Summary

The potential applications of reactive distillation have been discussed extensively in the literature but it appears that ETBE synthesis has not been considered specifically. Studies of MTBE synthesis via reactive distillation and the inherent similarities between the MTBE and ETBE systems suggest that reactive distillation could be used to improve the reactant conversion and reduce the capital cost of ETBE synthesis equipment. However, ETBE production has not been investigated sufficiently to determine if there are specific design or operating requirements that make the synthesis unique. Practical and effective design methods for reactive distillation are required and further experimentation on reactive packings is warranted.

The thermodynamics and kinetics of the ETBE synthesis reaction have been studied sufficiently to provide satisfactory expressions for the equilibrium constant, rate constant and to develop a detailed model of the reaction. The information that is now available is in good order and suitable to be implemented within simulation models for reactors or reactive distillation.

There are examples in the literature of both steady state and dynamic models of reactive distillation, for several systems including MTBE synthesis. The majority of models utilise the equilibrium stage approach and the validity of the technique has been confirmed via comparisons of simulation results and experimental data. Rate-based modelling has also been attempted but the results indicate that the additional model complexity and the increased requirement for parametric data (e.g. mass transfer coefficients) are not justified by the superior realism which the approach engenders.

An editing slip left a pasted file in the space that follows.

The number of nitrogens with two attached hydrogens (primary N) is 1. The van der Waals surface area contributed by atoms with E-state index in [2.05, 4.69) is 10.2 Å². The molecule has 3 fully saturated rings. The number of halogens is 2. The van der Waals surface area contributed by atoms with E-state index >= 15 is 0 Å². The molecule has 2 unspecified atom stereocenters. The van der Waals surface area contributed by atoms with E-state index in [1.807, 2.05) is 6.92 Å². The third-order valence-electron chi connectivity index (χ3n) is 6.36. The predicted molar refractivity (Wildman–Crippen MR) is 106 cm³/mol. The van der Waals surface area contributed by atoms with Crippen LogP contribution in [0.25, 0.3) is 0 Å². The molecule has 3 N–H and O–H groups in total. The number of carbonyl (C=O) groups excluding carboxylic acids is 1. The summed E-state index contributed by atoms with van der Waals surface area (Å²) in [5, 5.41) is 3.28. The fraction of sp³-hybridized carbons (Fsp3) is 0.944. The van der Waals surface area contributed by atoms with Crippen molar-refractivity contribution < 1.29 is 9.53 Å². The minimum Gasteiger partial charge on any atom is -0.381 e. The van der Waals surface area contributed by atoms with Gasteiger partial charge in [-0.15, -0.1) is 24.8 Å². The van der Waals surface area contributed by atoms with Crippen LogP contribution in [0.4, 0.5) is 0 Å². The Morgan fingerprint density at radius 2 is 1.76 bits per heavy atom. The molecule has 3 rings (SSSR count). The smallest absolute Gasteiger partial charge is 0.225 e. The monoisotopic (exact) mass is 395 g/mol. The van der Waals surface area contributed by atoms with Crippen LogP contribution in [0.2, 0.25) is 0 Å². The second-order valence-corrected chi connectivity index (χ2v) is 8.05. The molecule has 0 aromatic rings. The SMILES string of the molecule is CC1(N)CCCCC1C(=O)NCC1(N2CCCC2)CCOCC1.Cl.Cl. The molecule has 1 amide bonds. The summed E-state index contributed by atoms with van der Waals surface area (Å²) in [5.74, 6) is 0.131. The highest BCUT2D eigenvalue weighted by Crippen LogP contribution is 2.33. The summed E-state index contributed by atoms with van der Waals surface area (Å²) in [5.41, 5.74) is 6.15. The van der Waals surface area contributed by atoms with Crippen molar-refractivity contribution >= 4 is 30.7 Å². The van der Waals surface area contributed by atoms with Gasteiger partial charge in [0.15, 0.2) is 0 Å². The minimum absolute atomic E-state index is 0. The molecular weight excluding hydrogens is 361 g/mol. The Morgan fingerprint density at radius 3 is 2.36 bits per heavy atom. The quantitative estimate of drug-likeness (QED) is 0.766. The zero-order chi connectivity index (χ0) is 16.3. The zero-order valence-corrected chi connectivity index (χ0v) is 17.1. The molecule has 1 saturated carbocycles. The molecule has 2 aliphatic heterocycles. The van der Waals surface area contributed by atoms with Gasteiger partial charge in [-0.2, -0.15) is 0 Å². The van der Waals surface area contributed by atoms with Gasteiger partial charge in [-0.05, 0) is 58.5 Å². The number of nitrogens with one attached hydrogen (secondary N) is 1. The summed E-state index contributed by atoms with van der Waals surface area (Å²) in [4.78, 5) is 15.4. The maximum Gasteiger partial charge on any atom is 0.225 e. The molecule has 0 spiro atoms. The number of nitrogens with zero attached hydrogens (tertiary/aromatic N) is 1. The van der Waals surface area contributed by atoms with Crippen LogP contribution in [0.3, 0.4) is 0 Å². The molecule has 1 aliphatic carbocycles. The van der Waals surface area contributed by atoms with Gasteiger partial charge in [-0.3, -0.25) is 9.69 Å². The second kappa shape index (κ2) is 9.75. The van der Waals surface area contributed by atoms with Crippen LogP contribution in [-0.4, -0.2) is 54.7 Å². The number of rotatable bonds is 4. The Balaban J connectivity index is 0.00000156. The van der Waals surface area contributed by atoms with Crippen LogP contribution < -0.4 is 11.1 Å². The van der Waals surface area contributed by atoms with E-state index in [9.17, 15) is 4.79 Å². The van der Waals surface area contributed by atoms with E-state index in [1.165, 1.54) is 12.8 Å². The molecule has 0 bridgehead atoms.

The subject of multiple steady states in reactive distillation has been widely covered in the literature and parallel investigations of ideal binary distillation and azeotropic distillation have significant implications for continuing research in this area. However, despite the recent attention, comprehensive and consistent explanations for all types of multiplicity have proved elusive. Clearly, further work is required to adequately explain and predict multiplicities for industrial purposes (e.g. the design, operation and control of reactive distillation columns).

Reports of experimental work on MTBE synthesis via reactive distillation have been restricted to bench-top equipment and there appears to have been no work on ETBE synthesis. Experimental studies are also required to validate the experimental evidence of multiple steady states in reactive distillation. The control of reactive distillation processes has been essentially ignored in the literature and the implications for operability and controllability of combining unit operations (i.e. reactor and separator) appears not to have been considered to date.

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